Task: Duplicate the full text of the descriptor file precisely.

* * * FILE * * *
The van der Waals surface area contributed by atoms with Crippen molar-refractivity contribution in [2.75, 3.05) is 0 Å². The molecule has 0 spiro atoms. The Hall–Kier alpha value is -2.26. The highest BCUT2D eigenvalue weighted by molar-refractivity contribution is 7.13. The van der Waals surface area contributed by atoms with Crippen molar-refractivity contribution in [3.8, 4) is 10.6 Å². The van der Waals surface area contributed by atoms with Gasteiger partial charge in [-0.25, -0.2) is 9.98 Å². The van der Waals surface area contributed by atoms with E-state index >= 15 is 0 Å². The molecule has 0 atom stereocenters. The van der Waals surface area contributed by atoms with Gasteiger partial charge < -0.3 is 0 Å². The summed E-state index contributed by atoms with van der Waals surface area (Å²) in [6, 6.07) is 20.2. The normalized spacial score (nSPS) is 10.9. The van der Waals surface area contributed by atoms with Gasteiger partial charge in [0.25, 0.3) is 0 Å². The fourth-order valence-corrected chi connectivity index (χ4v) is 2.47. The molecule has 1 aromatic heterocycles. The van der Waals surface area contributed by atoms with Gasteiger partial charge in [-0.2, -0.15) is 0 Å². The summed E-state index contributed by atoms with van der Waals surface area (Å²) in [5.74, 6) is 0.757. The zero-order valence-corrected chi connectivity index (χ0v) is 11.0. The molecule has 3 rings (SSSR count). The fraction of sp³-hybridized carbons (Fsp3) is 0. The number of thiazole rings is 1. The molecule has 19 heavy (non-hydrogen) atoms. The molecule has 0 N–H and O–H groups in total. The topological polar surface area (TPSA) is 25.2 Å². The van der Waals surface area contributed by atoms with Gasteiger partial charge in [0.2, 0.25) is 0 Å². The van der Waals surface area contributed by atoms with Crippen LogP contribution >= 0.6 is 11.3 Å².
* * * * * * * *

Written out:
The van der Waals surface area contributed by atoms with Crippen molar-refractivity contribution in [2.75, 3.05) is 0 Å². The molecule has 0 spiro atoms. The Hall–Kier alpha value is -2.26. The highest BCUT2D eigenvalue weighted by molar-refractivity contribution is 7.13. The van der Waals surface area contributed by atoms with Crippen molar-refractivity contribution in [3.8, 4) is 10.6 Å². The van der Waals surface area contributed by atoms with Gasteiger partial charge in [-0.25, -0.2) is 9.98 Å². The van der Waals surface area contributed by atoms with E-state index >= 15 is 0 Å². The molecule has 0 atom stereocenters. The van der Waals surface area contributed by atoms with Gasteiger partial charge < -0.3 is 0 Å². The summed E-state index contributed by atoms with van der Waals surface area (Å²) in [6, 6.07) is 20.2. The normalized spacial score (nSPS) is 10.9. The van der Waals surface area contributed by atoms with Gasteiger partial charge in [0.25, 0.3) is 0 Å². The fourth-order valence-corrected chi connectivity index (χ4v) is 2.47. The molecule has 1 aromatic heterocycles. The van der Waals surface area contributed by atoms with Gasteiger partial charge in [-0.2, -0.15) is 0 Å². The summed E-state index contributed by atoms with van der Waals surface area (Å²) in [5.74, 6) is 0.757. The zero-order valence-corrected chi connectivity index (χ0v) is 11.0. The molecule has 3 rings (SSSR count). The fraction of sp³-hybridized carbons (Fsp3) is 0. The number of thiazole rings is 1. The molecule has 19 heavy (non-hydrogen) atoms. The molecule has 0 N–H and O–H groups in total. The topological polar surface area (TPSA) is 25.2 Å². The van der Waals surface area contributed by atoms with Gasteiger partial charge in [0.2, 0.25) is 0 Å². The van der Waals surface area contributed by atoms with Crippen LogP contribution >= 0.6 is 11.3 Å².